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15. Kitty Wells, ‘It Wasn’t God Who Made Honky Tonk Angels’ (1952)

There's a great history in American music of answer songs that trump their targets – "This Land Is Your Land," "Roll with Me, Henry," "Sweet Home Alabama," "Roxanne's Revenge" – and this includes Kitty Wells' riposte to Hank Thompson's 1952 hit "The Wild Side of Life." The original condemned an ex-fiancée (whom the singer appears to have stalked) as a common floozy. Wells' revved-up reply (via songwriter Jay Miller, with husband Johnnie Wright on bass!) indicted unfaithful men for making their own empty beds, and scored the first Number One country hit for a solo female artist, inspiring generations to resist submissive stereotypes. As testament to Wells' groundbreaking courage in recording the song, NBC Radio banned it and the Grand Ole Opry forbade her from performing the song on its hallowed stage. By Charles Aaron

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14. Hank Williams, ‘Settin’ the Woods on Fire’ (1952)

While Hank Williams' down-and-out singles tend to get more attention (see "I'm So Lonesome I Could Cry" and "Your Cheatin' Heart"), the giddy songs from Williams' up-cycle swings were phenomenal too. That goes for this fight-for-your-right-to-party invitation to date night, a weekend call to arms for the honky-tonk set that perfectly predates modern country bonfires-and-booze songs by Florida Georgia Line and Brantley Gilbert. "Settin' the Woods on Fire" is Williams at his goofiest, rhyming "silly" with "dilly" and "chili" while working "a little time to fix a flat or two" into the evening's itinerary. By David Menconi

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13. Bill Monroe and The Blue Grass Boys, ‘Blue Moon of Kentucky’ (1947)

As the master builder of bluegrass, Bill Monroe took the fiddle music he learned on the Kentucky farm of his childhood, tricked it out with blues, gospel and swing, then stepped on the gas with his meticulously on-point band the Bluegrass Boys (led by Earl Scruggs). But his signature tune was timeless, beyond genre, a waltz featuring Monroe on mandolin and falsetto testifying, speaking straight to country folk about a blue moon guiding him back home, not bestowing bad luck. As Monroe told NPR in 1983: "It's got Baptists and Holiness and Methodists singing in it and Scotch bagpipe and the old Southern blues… It really touches your heart, and it's a good, clean music." Ironic, then, that Elvis Presley's jacked-up 4/4 version seven years later jet-propelled his taboo-busting career, and by extension, rock & roll itself. By Charles Aaron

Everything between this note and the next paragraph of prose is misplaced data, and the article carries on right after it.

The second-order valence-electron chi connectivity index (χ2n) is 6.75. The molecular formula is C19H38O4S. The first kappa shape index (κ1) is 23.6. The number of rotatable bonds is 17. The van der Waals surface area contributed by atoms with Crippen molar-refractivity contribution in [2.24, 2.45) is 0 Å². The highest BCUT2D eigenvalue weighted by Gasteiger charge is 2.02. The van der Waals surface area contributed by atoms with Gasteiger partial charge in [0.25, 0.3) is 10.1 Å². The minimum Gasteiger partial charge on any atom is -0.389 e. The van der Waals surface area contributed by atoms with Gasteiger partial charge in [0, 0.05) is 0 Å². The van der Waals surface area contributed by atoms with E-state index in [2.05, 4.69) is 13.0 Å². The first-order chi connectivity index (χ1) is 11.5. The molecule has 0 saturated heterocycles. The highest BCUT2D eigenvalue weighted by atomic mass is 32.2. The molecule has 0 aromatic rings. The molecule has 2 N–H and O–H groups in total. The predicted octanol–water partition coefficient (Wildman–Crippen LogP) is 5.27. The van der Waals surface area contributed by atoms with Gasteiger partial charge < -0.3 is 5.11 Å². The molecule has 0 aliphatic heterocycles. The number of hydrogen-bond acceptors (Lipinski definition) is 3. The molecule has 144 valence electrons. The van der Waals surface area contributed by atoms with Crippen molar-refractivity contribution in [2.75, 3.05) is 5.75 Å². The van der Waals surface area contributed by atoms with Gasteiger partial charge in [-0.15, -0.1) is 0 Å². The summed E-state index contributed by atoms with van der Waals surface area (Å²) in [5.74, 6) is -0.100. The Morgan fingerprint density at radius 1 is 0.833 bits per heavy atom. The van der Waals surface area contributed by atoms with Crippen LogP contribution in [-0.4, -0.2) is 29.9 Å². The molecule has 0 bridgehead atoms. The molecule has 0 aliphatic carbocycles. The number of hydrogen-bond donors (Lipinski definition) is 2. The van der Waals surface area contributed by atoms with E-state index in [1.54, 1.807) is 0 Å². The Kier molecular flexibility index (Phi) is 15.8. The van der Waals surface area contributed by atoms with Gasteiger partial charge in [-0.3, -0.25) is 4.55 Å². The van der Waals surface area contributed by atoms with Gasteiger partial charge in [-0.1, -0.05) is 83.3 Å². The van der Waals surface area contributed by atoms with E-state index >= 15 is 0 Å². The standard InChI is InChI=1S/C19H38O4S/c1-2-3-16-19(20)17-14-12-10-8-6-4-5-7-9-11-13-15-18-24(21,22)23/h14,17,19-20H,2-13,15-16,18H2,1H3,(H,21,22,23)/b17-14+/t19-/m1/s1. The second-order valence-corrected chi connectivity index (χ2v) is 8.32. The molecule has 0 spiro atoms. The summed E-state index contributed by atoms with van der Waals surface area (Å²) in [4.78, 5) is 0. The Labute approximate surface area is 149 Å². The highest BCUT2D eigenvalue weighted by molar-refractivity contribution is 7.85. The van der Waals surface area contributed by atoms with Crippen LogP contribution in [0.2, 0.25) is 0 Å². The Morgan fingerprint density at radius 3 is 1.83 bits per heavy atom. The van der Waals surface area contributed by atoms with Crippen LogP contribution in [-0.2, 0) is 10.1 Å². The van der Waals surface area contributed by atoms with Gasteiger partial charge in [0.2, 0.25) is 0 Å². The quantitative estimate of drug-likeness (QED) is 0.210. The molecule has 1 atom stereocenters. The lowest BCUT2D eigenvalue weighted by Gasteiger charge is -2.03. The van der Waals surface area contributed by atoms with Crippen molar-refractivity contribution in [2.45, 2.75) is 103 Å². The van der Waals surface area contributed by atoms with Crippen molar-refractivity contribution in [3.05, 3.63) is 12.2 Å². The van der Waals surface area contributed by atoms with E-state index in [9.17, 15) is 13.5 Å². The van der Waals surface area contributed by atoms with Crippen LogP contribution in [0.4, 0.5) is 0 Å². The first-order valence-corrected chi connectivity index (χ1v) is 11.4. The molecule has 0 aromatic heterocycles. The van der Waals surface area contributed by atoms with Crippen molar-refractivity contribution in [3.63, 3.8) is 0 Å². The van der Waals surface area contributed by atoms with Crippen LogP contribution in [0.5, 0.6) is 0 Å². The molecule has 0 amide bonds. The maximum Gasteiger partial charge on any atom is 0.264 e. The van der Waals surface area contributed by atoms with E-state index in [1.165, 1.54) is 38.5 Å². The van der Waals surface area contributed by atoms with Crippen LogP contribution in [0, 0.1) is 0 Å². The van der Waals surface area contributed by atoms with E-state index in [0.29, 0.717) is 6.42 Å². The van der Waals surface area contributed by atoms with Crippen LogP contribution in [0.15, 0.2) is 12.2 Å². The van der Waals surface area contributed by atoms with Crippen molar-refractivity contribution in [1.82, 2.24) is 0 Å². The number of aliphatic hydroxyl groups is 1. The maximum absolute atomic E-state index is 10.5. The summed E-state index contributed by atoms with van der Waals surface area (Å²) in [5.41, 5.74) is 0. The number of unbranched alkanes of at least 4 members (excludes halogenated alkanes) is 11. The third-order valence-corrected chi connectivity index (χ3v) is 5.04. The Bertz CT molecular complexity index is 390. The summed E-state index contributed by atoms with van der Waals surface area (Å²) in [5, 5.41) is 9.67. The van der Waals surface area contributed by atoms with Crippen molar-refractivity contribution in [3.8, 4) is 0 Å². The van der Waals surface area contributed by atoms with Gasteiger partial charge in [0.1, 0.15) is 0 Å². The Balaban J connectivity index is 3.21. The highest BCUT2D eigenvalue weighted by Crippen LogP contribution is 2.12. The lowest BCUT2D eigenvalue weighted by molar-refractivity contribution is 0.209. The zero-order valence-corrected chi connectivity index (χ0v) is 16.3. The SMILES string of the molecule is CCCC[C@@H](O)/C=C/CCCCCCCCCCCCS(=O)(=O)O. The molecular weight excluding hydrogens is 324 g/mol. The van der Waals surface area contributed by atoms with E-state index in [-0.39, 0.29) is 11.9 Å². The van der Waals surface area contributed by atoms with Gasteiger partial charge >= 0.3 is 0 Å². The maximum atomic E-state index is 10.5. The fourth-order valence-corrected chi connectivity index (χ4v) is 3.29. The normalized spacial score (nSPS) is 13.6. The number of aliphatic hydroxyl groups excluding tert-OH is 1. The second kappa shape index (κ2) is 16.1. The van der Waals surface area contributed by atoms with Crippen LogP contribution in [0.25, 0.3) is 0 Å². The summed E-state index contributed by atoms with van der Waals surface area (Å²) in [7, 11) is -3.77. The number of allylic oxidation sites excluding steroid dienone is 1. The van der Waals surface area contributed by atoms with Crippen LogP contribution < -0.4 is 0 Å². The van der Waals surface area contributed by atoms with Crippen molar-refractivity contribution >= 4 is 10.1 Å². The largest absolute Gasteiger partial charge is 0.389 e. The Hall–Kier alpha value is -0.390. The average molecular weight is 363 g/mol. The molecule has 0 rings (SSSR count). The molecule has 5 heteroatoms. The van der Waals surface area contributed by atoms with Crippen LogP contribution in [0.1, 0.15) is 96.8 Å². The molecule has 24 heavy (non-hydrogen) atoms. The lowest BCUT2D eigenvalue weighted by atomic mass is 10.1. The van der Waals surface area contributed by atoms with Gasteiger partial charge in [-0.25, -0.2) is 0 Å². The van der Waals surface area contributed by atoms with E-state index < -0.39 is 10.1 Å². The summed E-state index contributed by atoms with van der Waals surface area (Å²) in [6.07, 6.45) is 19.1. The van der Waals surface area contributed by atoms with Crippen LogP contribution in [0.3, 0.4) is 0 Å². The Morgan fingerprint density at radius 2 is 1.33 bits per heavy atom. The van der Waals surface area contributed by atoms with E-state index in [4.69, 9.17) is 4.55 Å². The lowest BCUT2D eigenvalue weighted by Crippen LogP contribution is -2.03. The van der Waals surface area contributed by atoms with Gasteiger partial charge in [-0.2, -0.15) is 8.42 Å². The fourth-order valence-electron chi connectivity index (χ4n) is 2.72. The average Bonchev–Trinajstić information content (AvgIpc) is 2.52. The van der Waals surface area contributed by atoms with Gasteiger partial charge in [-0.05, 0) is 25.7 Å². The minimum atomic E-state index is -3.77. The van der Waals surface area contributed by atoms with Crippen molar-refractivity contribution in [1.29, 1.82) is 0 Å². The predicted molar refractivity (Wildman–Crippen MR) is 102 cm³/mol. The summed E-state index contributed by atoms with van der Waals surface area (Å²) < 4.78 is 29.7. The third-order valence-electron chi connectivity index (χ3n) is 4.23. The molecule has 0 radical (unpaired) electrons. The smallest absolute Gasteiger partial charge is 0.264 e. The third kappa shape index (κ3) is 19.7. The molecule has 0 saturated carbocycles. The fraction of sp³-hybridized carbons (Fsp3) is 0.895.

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12. Buck Owens and the Buckaroos, ‘I’ve Got a Tiger By the Tail’ (1964)

This hilarious tune about a hard-partying woman is powered by a wiry guitar style that influenced the Beatles and the Byrds. An essential example of the spunky Bakersfield sound that toughened up Sixties country. The idea for the single came to the singer during a drive with legendary songwriting partner Harlan Howard. Upon noticing a sign with the Esso gas slogan "Put a Tiger In Your Tank," Owens said to Howard, "How about 'Tiger by the Tail' for a title?" Howard jotted down some lyrics in the backseat, Owens improvised a melody on the spot, and the song was complete before the trip was over. Howard, who considered "Tiger" a novelty tune, was skeptical of the song's potential, but "Tiger" proved to be Owens' biggest hit to date, quickly reaching Number One on the country charts and eventually providing the Nashville establishment outsider with the first (and highest charting) crossover pop single of his career. By Jonathan Bernstein